I am currently a Postdoctoral Fellow at the Department of Physics and Astronomy at the University of Bologna, associated with INAF-Astrophysical Observatory of Arcetri. I am working in the ERC-funded project "Asterochronometry - Galactic archeology with high temporal resolution”. I got my Ph.D. degree at the University of Florence on 9th March 2021 with the supervision of Dr. Laura Magrini and Dr. Lorenzo Spina. I received my Master and Bachelor degrees at the University of Pisa respectively in 2017 and 2014.
I am strongly interested in the branch of astronomy called ‘Galactic Archaeology’, which is aimed at exploring the formation, evolution and structure of the Milky Way. My main interest is in analysing stellar spectra and using Gaia and large spectroscopic surveys to investigate the history of our Galaxy. My expertise focuses on high-precision stellar spectroscopy and stellar dating using chemical clocks.

Galactic archaeology

Like traditional archaeology, which studies the human history by investigating the remnants of past civilizations, Galactic archaeology traces the history of our Galaxy observing its stellar population. In fact, the chemical composition of the stellar atmospheres preserve the information of the gas from which stars formed. Our Galaxy is the best place where Galactic archaeology can be applied, since its stellar populations can be resolved. Moreover, stars of different ages can be studied in detail, obtaining for them, photometric, astrometric and spectroscopic data.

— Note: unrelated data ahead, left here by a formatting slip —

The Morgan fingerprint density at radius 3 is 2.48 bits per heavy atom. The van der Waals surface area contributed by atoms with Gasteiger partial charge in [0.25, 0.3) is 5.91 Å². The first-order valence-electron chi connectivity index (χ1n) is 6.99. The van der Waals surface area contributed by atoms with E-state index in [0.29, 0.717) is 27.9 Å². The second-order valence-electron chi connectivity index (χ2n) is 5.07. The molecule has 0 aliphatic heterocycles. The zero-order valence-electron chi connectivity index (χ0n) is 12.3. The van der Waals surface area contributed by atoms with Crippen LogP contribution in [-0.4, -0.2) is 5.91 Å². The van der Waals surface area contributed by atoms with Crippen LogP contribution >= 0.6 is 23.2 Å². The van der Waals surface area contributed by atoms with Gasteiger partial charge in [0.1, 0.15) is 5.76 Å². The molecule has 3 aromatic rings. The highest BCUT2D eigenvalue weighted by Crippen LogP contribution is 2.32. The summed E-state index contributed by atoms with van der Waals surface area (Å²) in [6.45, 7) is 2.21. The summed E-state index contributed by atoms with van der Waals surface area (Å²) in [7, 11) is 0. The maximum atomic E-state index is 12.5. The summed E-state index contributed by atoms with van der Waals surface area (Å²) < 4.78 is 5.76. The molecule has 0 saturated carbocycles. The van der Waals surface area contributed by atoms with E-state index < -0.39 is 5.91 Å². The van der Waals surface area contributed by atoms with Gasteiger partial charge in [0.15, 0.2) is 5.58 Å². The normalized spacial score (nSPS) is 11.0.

chemical clocks

An important ingredient of the Galactic Archaeology is the determination of stellar age. However, it is one of most difficult tasks of this field, because stellar ages cannot be directly measured. There are several methods to infer stellar age: isochrone fitting, stellar activity, lithium depletion boundary, gyrochronology, asteroseismology, etc. An additional method is based on the use of chemical abundances ratios which show a clear dependence on stellar ages, the so-called chemical clocks, e.g. [C/N] and [Y/Mg]. These abundance ratios, calibrated on stars with well-known ages (star clusters or solar-twins stars), allow us to derive ages of large sample of stars through empirical relationships.

Contact Infromation

Giada Casali
Department of Physics and Astronomy
University of Bologna
Via Gobetti 93/2-
40129 Bologna (BO) – Italy

Email: giada.casali4 [at]

Email: giada.casali [at]